Longform

City of Coke

Page 5 of 6

"You could ring these guys at the store and order up anything from a few grams to a kilo," says Molesa. The ring handled most of its transactions in a city park located between an elementary school and a Catholic high school.

Four months before the Tucson bust, 11 members of a Jamaican gang that controls the distribution of marijuana in Queens, New York, were arrested in Phoenix and accused of transporting 30- to 60-pound loads of marijuana three times a week using overnight courier services. The Jamaicans had set up a fake shipping business, according to the DEA, and got their marijuana from Mexican smugglers on a contract basis.

"There's any number of scenarios involving gangs in Arizona and drugs from Mexico," says Molesa. "It goes anywhere from one member of one gang getting paid 400 bucks a week to pick up a car in the parking lot of the Kmart in Nogales on the U.S. side of the border, drive it to the Waffle House at I-10 and Baseline and leave it there with the keys on the seat, to multiple members of the gang buying drugs from Mexicans and selling it to other gangs, sometimes in other states. We have some gangs buying pot from Mexican juveniles who backpack it across the border. Think up any scenario, and it's probably happening out there right now."


Lobo's wife and daughter live in a new tract home purchased in another man's name. He also rents an apartment in a gated complex five minutes from his old neighborhood. He stores money and drugs here, and uses it to process cocaine. Inside this apartment, Lobo unwraps his latest purchase, four rocks of cocaine weighing nearly half a pound each. Using a utility razor, he painstakingly carves each rock into pieces, which he crushes and chops into a fine powder. This powder, sold to him as pure cocaine, he repeatedly sifts through a length of double-wrapped cheese cloth. Then he creates pre-ordered batches for his customers, cutting some of the cocaine with ephedrine powder, some with crystal methamphetamine, the rest with B-12 vitamin crystals.

As he works, Lobo laughs about the Mexican Mafia's kickback system for drug dealers, which he calls "gangbanger's social security."

He says he doesn't resent giving up half his profits to men who do nothing. He knows if he gets busted and goes to prison, his family will have food, and he will have plenty of money in his prison account to buy sodas and chips from the commissary. Money earned by whomever takes his place.

Prison isn't part of Lobo's long-term plan, though. He hopes never to recoup the benefits he now pays into a system that assumes that sooner or later, everyone gets busted. Lobo just wants to earn enough money for the Mexican Mafia that when he decides to take himself out of the game, the local branch of Eme will let him retire in peace. Retire from drug dealing, that is. There is no retiring from his gang.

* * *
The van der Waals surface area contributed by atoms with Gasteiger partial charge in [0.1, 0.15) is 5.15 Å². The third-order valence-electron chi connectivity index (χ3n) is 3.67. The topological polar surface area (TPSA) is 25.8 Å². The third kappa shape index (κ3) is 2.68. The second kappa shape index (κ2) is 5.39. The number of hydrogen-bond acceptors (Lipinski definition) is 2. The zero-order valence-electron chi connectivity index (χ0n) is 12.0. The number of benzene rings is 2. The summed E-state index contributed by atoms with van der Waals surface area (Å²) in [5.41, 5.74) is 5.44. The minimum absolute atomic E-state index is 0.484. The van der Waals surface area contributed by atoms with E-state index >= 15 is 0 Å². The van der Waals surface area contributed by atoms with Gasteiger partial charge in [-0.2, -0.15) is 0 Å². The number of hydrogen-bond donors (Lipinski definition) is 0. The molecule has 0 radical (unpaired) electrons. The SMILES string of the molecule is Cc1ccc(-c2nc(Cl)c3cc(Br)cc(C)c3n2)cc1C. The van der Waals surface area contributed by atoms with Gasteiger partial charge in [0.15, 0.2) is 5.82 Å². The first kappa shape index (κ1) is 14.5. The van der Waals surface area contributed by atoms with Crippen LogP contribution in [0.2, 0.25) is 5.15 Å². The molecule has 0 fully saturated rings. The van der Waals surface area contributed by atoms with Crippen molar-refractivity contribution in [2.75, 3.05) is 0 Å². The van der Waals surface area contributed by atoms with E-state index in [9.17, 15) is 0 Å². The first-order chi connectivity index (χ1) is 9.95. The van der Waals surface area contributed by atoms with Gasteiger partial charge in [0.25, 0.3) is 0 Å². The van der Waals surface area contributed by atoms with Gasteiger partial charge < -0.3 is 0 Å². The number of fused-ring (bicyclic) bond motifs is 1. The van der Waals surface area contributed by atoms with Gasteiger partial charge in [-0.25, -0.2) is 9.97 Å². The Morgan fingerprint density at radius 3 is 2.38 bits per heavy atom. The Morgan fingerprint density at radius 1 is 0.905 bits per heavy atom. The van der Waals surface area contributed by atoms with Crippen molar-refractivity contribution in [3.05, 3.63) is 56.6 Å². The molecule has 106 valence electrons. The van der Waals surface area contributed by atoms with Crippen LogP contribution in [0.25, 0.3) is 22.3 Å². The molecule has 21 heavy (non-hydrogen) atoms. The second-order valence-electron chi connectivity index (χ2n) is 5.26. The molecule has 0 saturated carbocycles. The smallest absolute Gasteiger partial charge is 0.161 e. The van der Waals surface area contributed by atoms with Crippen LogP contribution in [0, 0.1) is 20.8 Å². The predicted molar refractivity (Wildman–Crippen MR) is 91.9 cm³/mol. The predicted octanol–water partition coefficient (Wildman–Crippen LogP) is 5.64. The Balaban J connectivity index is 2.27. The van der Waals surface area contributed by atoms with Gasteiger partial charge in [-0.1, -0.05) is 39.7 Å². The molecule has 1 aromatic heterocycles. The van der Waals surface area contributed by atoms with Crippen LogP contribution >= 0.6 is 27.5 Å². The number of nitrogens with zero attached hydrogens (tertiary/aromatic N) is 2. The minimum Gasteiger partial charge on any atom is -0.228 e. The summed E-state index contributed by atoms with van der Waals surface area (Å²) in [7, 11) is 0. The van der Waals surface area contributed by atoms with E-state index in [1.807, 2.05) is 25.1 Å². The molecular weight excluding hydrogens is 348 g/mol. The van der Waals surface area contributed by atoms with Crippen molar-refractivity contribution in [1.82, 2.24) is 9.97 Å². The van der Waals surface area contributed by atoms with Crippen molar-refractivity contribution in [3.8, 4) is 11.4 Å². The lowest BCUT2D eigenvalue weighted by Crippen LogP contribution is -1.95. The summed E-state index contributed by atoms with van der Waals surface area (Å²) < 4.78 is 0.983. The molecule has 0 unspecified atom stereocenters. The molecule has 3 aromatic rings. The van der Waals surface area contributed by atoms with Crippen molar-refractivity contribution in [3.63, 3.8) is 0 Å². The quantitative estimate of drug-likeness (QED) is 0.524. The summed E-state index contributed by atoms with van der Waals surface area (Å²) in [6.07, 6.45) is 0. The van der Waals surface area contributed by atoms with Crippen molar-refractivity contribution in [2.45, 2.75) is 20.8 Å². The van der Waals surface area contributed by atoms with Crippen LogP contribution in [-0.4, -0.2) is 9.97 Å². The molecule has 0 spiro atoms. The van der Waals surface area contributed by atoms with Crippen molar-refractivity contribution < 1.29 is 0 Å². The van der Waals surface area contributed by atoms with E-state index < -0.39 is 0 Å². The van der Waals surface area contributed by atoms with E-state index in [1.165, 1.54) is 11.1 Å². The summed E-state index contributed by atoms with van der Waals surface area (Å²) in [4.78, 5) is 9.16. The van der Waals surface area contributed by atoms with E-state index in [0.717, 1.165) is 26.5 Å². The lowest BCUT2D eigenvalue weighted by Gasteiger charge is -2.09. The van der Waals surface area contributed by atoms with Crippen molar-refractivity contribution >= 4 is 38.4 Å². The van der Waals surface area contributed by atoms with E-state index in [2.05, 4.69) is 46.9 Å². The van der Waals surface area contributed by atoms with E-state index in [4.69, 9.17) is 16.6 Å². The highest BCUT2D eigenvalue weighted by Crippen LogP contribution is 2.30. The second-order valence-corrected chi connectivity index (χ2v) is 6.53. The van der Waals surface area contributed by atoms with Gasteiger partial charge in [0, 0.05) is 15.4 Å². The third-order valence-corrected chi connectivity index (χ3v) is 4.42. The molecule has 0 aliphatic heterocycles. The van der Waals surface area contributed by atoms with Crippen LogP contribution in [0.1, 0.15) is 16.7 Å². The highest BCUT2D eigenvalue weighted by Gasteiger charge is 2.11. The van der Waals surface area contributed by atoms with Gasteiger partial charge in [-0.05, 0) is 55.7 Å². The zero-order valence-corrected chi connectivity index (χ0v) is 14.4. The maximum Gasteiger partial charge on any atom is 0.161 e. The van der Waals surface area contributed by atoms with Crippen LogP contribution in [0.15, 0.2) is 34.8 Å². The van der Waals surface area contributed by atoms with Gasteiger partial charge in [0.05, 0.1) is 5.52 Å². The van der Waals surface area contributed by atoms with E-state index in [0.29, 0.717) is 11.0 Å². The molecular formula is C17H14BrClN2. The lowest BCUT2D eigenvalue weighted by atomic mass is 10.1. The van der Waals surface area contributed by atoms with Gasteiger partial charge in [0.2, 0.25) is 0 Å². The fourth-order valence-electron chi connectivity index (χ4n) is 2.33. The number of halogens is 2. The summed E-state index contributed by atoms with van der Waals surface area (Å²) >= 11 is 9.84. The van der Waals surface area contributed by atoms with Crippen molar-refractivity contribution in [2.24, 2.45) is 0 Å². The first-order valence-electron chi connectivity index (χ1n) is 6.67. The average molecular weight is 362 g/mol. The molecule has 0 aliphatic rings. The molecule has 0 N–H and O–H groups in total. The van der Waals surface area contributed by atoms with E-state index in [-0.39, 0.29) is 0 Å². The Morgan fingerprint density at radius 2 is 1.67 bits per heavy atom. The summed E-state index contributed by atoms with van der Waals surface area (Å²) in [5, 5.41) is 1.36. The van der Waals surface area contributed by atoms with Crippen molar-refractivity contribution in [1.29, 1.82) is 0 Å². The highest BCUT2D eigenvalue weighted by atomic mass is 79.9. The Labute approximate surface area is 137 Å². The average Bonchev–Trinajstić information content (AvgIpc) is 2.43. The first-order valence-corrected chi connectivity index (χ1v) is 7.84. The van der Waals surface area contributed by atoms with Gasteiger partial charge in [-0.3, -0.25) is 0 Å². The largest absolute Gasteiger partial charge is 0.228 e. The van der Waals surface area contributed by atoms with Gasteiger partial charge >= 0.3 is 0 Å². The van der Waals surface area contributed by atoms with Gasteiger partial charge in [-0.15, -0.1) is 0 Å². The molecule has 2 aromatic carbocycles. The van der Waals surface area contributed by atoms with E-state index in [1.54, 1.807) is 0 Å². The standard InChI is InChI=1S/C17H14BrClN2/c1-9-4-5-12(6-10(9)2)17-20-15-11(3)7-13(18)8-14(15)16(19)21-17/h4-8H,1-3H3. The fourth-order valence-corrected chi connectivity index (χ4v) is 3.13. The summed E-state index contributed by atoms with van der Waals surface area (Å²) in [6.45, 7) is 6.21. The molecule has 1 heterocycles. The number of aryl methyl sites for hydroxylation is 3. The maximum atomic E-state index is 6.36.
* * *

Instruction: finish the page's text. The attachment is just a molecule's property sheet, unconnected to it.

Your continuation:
"It's a life thing," he says.

But the gang has served Lobo well. He has a band of warriors at his beck and call. He has a new house, and, soon, enough cash to go into business for himself. Legitimate business. Something with cars. Window tinting, maybe, or a detailing shop specializing in custom paint jobs. Whatever it is, he says, it's sure to be harder work than dealing drugs to other gang members.

"This shit is the easiest job I'll ever have," Lobo says of selling coke. Ask any Mexican dishwasher who makes 10 times his hourly wage dealing grams to customers out of the kitchen.

"You don't need to be a salesman to get rid of drugs, bro. Drugs sell themselves."



And no one in the world buys and does more drugs than Americans. We have a long-established, never-ending jones for getting high.

Mexican smugglers have been this country's supplier of heroin and marijuana for more than 50 years. Their role began to expand in the early 1980s, when Colombian drug lords hired the leaders of Mexico's fledgling cartels to use their pre-established smuggling routes and methods to get cocaine into the country. The Colombians re-claimed the shipments on the U.S. side of the border, and paid the Mexicans $1,500 to $2,000 per kilogram for this service.

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David Holthouse
Contact: David Holthouse